The College Affordability Act (CAA), recently introduced by House Democrats under the leadership of Education and Labor Chairman Bobby ScottRobert (Bobby) Cortez ScottHouse Democrats to keep minimum wage hike in COVID-19 relief bill for Friday vote Full COVID recovery requires raising the minimum wage Pelosi slams GOP on Greene: 'The enemy is within' MORE (D-Va.), takes an important step in the right direction toward improving our outdated accreditation system to better meet the needs of today’s students. This includes a number of changes that Congress and accreditors can take to realign our system to focus on high-quality student outcomes, so students taking on debt can earn quality degrees and certificates that will deliver a return on investment.

Specifically, the CAA would create a working group made up of accreditors, institutions, and student advocates to help establish a common glossary of outcome measures and definitions for three categories: completion, progress toward completion, and workforce participation.

For each measure the accreditor uses from the glossary, the CAA would require accreditors to set performance benchmarks around those measures to evaluate the effectiveness of the institutions they oversee. This process would provide a more apples-to-apples comparison of institutions and would be a better indicator of whether colleges are providing quality degrees; it would also outline some much-needed federal bottom lines around whether or not a school is worthy of taxpayer dollars.


But the federal government wouldn’t and shouldn’t be singularly making these decisions alone. Instead, the bill ensures that the National Advisory Committee on Institutional Quality and Integrity (NACIQI)—an advisory body made up of stakeholders across the higher education system that approves the accreditors—would regularly evaluate the effectiveness of both the measures and performance benchmarks each accreditor sets and then compare each accreditor’s measures and benchmarks to their peer institutions. And, importantly, the CAA would lift the veil of obscurity around this whole process by requiring these reviews to be publicly posted on accreditors’ websites so that consumers of the higher education system—including students and policymakers—can easily access this information.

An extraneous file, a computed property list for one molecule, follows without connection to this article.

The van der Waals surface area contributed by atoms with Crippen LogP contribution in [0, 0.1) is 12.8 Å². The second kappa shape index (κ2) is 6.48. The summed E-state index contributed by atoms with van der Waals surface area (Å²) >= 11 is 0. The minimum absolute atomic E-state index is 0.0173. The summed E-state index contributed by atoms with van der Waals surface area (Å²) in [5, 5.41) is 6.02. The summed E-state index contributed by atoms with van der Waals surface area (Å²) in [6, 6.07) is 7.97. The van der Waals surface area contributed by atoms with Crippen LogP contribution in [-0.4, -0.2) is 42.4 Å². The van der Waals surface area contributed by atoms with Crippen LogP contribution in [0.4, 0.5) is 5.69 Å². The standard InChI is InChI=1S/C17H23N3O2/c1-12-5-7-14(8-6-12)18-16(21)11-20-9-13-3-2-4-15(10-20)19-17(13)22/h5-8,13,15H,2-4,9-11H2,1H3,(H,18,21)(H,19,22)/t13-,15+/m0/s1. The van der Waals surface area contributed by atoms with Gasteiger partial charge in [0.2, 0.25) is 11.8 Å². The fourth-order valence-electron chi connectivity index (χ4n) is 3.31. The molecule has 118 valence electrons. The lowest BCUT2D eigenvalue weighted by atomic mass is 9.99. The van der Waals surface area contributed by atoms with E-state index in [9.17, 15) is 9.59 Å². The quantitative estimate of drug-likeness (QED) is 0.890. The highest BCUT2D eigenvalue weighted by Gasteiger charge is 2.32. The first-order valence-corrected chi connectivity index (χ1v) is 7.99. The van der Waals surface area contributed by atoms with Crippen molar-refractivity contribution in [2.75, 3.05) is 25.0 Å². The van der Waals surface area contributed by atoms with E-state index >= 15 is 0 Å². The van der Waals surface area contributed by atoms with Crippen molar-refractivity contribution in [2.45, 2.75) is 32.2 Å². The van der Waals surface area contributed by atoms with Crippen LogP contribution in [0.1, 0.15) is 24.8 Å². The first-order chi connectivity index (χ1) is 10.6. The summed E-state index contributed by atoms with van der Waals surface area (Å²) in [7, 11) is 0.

I know just how difficult it can be to shake up the status quo and pass comprehensive legislation that will positively affect the lives of millions of Americans. But any difficulty Congress may face in getting this bill across the finish line pales in comparison to the difficulty today’s students will continue to face as a result of inaction. There is an urgent need to reform a system designed for yesteryear. Congress must improve oversight to give today’s students the best chance possible toward earning meaningful credentials necessary to succeed in our modern economy, and today’s students can no longer wait.

George MillerGeorge MillerKeep the Capitol secure but open Lobbying world Mellman: Debating Michael Bloomberg MORE, a Democrat from California, served in Congress for 40 years and served as chairman of the House Committee on Education and Labor from 2007-2011. He is senior education advisor with the educational publishing and technology company Cengage and a board member of Higher Learning Advocates, a bipartisan advocacy organization.